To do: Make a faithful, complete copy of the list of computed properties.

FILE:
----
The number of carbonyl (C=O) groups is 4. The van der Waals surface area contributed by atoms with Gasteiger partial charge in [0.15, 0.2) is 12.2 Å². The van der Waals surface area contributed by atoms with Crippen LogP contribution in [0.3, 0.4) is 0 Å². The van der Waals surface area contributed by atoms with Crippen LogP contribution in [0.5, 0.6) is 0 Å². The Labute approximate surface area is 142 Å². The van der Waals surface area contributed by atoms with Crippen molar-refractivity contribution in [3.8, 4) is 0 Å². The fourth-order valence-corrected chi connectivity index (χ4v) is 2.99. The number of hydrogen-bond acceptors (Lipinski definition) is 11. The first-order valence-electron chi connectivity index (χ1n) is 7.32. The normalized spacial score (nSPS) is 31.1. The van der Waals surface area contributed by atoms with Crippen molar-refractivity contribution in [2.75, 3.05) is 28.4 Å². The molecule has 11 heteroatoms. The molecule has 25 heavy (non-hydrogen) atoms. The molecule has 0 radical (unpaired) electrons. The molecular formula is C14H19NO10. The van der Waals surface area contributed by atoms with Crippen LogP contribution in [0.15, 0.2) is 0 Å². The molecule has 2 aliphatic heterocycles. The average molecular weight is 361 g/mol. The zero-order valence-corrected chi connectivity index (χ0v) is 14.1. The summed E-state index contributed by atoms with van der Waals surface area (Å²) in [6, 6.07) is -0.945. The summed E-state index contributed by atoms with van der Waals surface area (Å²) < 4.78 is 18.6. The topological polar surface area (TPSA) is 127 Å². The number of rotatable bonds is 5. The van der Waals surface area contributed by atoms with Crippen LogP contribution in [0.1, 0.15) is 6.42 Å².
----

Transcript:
The number of carbonyl (C=O) groups is 4. The van der Waals surface area contributed by atoms with Gasteiger partial charge in [0.15, 0.2) is 12.2 Å². The van der Waals surface area contributed by atoms with Crippen LogP contribution in [0.3, 0.4) is 0 Å². The van der Waals surface area contributed by atoms with Crippen LogP contribution in [0.5, 0.6) is 0 Å². The Labute approximate surface area is 142 Å². The van der Waals surface area contributed by atoms with Crippen molar-refractivity contribution in [3.8, 4) is 0 Å². The fourth-order valence-corrected chi connectivity index (χ4v) is 2.99. The number of hydrogen-bond acceptors (Lipinski definition) is 11. The first-order valence-electron chi connectivity index (χ1n) is 7.32. The normalized spacial score (nSPS) is 31.1. The van der Waals surface area contributed by atoms with Crippen molar-refractivity contribution in [2.75, 3.05) is 28.4 Å². The molecule has 11 heteroatoms. The molecule has 25 heavy (non-hydrogen) atoms. The molecule has 0 radical (unpaired) electrons. The molecular formula is C14H19NO10. The van der Waals surface area contributed by atoms with Crippen LogP contribution in [0.15, 0.2) is 0 Å². The molecule has 2 aliphatic heterocycles. The average molecular weight is 361 g/mol. The zero-order valence-corrected chi connectivity index (χ0v) is 14.1. The summed E-state index contributed by atoms with van der Waals surface area (Å²) in [6, 6.07) is -0.945. The summed E-state index contributed by atoms with van der Waals surface area (Å²) < 4.78 is 18.6. The topological polar surface area (TPSA) is 127 Å². The number of rotatable bonds is 5. The van der Waals surface area contributed by atoms with Crippen LogP contribution in [0.1, 0.15) is 6.42 Å².